Comedy / Heard the one about the rabbi?

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The Independent Culture
"ARE THERE any gentiles in the building?" New York rabbi turned quick-fire comic Jackie Mason asks a packed and enraptured Barbican. "They're hiding," he observes triumphantly, as the silence fades, "they're afraid to admit it." From the side, Jackie Mason is a shrink-wrapped Walter Matthau; from the front he is a disgruntled tawny owl; from the back he is a paperweight. All round he is, it says here, the Queen Mother's favourite comedian, and, as anyone who has seen the Queen Mother sitting in the front row of the Comedy Store hurling baroque epithets and half- eaten digestive biscuits at those who do not come up to her high standards knows, Her Majesty is a stern judge of a funnyman.

Watching Mason on the Royal Variety Performance, or last week's Frost Programme, it is easy to see what she likes about him. There are some comedians to whom TV's tendency to chop their material into bite-sized chunks and cover it with breadcrumbs does a great disservice. Jackie Mason is not one of those comedians. In short bursts his rabbinical rhetorical flourishes and willingness to use a steamroller to crush a grape are often overwhelmingly funny. But in the course of an exhausting and ecstatically received two-and-a- half-hour show, they can get a bit wearing. The same goes for his tendency to milk a joke until it begs to be let back out into the field.

The big problem with this set is its subject matter. The hit Broadway show from which most of it is culled is called Politically Incorrect, and there are probably no two words in the English language currently less conducive to laughter-making. When comedians start to whine on about political correctness, you now get the same sinking feeling of being about to hear something you have already heard as when they first mention Star Trek.

It is such an easy road to go down that it's depressing to see such a robust and sharp-witted performer as Mason opting for it.

But in some ways it makes sense. Ethnic difference is Mason's bread and butter, and if he honestly feels that the thought police are trying to take away his right to comical generalisation, then no wonder he's so crotchety. It's just that the endless litany of stuff he's read in the papers ("I don't make up stories to be funny," he insists - but that's your job!) crosses the line from stand-up comedy to the sort of dreary monologue you'd swap bar stools to avoid.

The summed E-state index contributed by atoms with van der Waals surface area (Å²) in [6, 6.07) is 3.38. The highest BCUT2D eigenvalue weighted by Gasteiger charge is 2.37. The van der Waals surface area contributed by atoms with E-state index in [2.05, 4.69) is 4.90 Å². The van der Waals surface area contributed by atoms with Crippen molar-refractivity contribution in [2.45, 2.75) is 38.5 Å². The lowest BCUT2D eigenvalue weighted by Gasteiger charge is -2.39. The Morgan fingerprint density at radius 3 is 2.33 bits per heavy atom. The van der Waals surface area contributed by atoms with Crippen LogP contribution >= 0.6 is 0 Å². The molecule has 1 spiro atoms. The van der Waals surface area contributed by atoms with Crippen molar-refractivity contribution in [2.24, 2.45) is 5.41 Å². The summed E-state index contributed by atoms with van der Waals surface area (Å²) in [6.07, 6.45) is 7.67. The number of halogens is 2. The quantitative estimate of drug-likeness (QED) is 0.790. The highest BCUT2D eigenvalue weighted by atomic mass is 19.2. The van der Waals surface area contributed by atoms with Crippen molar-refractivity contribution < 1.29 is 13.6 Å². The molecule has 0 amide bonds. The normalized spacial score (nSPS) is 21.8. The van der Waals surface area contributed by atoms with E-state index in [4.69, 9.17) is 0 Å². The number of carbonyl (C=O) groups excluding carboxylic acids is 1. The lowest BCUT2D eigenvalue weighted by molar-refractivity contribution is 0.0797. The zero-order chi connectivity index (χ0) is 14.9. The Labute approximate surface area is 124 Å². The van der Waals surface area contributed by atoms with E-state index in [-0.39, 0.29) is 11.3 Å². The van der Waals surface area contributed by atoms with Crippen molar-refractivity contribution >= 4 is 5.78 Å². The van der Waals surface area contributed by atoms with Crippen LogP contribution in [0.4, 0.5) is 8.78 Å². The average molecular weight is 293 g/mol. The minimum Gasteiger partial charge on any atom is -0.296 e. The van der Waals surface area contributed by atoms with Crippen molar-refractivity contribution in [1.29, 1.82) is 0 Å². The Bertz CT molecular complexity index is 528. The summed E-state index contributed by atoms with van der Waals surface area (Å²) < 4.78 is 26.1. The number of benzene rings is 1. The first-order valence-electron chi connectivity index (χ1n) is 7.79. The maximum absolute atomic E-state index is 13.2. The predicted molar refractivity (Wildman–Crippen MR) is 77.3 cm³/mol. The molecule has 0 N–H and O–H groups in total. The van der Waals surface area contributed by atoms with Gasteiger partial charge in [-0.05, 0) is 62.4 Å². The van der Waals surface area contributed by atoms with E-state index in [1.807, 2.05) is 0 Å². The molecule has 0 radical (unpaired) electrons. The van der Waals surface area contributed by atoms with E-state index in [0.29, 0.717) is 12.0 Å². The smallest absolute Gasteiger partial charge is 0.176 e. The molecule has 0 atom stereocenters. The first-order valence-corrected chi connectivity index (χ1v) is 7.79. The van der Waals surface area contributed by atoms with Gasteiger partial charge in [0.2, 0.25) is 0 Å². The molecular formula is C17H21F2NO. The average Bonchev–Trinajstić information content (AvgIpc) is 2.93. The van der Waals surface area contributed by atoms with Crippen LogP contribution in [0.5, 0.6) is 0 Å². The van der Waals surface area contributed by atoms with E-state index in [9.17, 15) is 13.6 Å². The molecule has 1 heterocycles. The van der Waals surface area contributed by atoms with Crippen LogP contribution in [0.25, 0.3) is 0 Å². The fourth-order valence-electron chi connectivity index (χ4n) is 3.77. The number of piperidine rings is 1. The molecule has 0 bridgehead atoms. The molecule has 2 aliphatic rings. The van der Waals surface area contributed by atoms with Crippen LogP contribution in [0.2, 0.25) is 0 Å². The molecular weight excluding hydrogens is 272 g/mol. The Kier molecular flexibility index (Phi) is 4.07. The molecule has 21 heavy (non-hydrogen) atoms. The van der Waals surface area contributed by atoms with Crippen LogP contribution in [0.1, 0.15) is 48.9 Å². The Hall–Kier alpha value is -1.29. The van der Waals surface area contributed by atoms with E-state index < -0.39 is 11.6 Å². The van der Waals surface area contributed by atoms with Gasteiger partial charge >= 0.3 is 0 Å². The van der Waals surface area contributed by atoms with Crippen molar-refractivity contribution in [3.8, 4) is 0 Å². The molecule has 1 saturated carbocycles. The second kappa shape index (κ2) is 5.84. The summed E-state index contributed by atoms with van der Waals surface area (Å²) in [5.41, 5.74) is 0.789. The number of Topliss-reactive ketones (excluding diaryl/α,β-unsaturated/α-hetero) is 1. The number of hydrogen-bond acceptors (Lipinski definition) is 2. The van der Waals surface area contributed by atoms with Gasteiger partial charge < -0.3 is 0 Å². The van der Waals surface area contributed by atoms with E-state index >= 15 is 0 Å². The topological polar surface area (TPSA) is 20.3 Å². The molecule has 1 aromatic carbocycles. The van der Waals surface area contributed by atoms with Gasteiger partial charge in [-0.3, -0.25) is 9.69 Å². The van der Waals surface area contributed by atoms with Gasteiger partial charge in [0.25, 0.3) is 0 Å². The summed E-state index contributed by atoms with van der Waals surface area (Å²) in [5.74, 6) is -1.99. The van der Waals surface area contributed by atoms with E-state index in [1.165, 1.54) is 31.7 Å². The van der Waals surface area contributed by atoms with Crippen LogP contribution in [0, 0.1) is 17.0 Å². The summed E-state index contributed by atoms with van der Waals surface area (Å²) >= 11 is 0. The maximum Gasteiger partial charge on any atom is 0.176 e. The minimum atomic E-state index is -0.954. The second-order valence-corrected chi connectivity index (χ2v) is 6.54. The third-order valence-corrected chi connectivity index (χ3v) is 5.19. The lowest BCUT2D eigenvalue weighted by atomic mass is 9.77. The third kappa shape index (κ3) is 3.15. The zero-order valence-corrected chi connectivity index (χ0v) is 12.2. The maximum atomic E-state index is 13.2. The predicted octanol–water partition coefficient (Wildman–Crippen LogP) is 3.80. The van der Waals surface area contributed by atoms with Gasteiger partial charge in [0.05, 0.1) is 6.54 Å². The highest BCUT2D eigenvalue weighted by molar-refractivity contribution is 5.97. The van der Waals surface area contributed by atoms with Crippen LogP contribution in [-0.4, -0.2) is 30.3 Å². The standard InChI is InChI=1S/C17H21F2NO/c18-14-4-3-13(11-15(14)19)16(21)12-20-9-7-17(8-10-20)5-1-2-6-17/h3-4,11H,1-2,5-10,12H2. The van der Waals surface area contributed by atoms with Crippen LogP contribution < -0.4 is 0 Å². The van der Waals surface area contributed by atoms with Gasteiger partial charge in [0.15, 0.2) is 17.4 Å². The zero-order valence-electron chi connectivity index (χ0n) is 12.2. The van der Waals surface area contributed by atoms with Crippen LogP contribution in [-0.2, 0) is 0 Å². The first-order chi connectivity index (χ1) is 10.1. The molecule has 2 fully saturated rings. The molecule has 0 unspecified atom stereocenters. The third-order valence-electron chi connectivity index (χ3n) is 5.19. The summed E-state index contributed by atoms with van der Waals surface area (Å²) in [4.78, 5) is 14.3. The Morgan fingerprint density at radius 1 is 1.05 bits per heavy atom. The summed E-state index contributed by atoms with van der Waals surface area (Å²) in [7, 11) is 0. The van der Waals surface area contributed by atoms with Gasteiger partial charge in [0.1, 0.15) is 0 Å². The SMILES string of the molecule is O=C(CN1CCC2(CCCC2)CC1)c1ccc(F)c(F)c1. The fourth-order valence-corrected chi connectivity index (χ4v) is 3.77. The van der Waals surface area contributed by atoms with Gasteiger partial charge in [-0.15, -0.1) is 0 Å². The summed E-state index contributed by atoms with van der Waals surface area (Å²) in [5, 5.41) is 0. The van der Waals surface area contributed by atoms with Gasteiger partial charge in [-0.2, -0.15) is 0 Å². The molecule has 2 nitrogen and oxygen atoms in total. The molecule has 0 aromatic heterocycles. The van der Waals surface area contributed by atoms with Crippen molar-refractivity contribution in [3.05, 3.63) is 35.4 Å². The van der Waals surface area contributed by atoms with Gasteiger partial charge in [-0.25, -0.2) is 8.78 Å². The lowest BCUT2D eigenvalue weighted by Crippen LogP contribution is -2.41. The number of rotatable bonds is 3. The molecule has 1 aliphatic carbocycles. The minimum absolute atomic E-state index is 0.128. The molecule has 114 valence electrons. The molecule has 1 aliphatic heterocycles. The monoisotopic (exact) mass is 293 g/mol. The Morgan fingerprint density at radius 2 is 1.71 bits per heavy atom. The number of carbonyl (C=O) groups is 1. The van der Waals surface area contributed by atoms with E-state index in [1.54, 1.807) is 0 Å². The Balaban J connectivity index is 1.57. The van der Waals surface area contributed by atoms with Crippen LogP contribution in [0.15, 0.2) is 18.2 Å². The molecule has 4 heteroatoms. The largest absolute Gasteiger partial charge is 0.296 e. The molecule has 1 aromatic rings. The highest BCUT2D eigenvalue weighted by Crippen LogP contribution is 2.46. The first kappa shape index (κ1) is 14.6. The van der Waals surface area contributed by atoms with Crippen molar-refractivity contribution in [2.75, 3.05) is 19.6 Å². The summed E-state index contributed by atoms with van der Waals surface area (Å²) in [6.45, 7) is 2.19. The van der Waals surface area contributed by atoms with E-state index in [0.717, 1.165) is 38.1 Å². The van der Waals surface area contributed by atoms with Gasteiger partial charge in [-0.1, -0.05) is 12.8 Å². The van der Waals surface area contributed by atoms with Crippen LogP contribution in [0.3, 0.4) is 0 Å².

Mason is much funnier wielding his prodigious comic armoury against prejudice than in its favour. When the mood takes him he can incorporate two or three different edges into a single comic thrust. "I don't like these ethnic jokes," he deadpans archly. "People are all the same ... except you sir - you look a little different." And his ethnic turkey- cocking is most piquant when garnished with a side-order of self-mockery. "Those neighbourhoods where there's no Jews allowed? Only Jews live there - they all think they're the only one."

His attempts at physical comedy - jerking his body back and forth in a grotesque parody of the conflicting imperatives of contemporary life - are not a great success. Nor are his attempts to speak in voices other than his own. Essaying the vocal styles of Alfred Hitchcock, Julio Iglesias and Yitzak Rabin ("People want him to give back the whole of the West Bank to the Palestinians. He'd like to, but he can't - it's in his wife's name"), Mason somehow makes them all sound the same. This man is in a two-way tie with Alfred Sisley as the world's worst impressionist.

Mason is at his best when standing still, spitting out guttural vitriol - "vicious bastard low-life putz" - like a pension-age Gerry Sadowitz. An admirably querulous individual, after spending 20 years in the showbusiness wilderness for thumbing his nose at Ed Sullivan on live TV, no one could begrudge him his current pre- eminence. Just don't ask him to go gentile into that good night.

Leeds Grand, 0113 245 9351, tonight.

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